Insights

Turbo-charging Innovation

Article by Jon Butler

I was asked recently about the biggest challenge I faced during my 20+ years managing sales & trading technology in Capital Markets. My answer was managing the difference between the front office business demand for technological innovation, such as new systems and upgrades and the ability of the front office technology department to supply it, quickly and affordably.

There are many factors that drove this; good, bad, technical and non-technical but certainly the ability of a software system (or systems) to adapt was always a factor.

Below I have listed what I think are the top 6 factors that slowed our ability to innovate:

Getting the right data into the right state to be useful and actionable.

Data and the need for it to be treated as an asset to be managed, curated, and prized was not always recognized. As most “new” features were dependent on data from multiple sources, a lot of additional work was required to get the right data into the right state to be useful and actionable.

Managing thick client applications.

Even to this day, most production systems employ a traditional client server architecture with a thick client (UI) locally installed on the desktop, often managed by a separate team. Keeping the UI performant, dealing with complexity of spreading business logic across client and server and different teams invariably created friction.

Corralling a mixture of in-house and 3rd party technologies

Typically, architectures were functionally decomposed and implemented with a mixture of different technologies, some in-house, some 3rd party. Each catered to a broad range of uses that were generally not needed for the problem at hand and getting them to “play nice” together was always a challenge.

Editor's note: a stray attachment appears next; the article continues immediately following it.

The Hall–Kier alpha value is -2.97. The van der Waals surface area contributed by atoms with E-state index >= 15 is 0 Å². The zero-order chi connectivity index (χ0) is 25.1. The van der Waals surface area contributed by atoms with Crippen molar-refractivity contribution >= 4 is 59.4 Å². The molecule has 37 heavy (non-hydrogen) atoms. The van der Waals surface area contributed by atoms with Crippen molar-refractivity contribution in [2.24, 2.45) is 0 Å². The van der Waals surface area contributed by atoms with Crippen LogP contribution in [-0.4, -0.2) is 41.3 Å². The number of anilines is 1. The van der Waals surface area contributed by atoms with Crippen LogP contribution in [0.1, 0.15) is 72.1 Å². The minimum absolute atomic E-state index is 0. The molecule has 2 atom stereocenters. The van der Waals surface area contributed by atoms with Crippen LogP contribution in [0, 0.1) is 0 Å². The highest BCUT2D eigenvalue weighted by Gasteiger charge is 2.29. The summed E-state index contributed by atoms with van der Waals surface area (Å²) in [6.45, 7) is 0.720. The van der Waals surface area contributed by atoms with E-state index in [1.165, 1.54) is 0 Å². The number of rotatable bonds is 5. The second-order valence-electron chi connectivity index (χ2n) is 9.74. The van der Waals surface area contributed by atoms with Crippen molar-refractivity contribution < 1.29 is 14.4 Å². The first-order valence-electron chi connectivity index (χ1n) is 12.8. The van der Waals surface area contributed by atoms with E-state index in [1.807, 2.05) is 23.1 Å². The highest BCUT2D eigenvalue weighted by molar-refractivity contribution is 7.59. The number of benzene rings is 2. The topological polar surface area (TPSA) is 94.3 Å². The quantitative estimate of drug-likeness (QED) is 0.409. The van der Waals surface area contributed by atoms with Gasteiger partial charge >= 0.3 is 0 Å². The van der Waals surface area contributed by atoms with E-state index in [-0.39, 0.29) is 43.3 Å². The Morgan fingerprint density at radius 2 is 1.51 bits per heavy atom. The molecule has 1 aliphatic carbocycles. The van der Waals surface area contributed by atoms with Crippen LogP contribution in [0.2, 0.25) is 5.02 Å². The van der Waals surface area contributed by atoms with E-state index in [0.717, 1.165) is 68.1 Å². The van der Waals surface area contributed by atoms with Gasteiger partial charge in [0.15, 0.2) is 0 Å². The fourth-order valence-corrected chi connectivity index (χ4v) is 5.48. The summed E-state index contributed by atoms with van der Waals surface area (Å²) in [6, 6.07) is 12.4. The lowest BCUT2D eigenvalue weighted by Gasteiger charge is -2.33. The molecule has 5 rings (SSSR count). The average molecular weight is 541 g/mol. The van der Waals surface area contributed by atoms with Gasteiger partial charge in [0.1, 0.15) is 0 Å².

Difficulty adapting systems that were built to solve discrete business problems.

Systems were sponsored and built to solve a discrete business problem. They were not general. Because the future was notoriously hard to predict this usually meant additional effort to bend systems to accommodate a new feature, creating “technical debt” in the process.

A lack of good development tools.

A lack of development tools also meant app dev had a tendency to operate at too low a level, too much time was needed to be spent reinventing solutions to thorny non-functional issues like performance and resilience instead of writing business code.

An inability to test efficiently.

Finally, sales & trading was and is a business-critical function with punitive financial, reputational, and legal penalties in the event of major failures. Systems just needed to work. Fully thinking about testing before building was also a concept that was recognized later.

At Velox our mission is to provide an application platform to our clients that maximizes their ability to innovate rapidly. Would be great to hear your opinions on factors that you think are missing.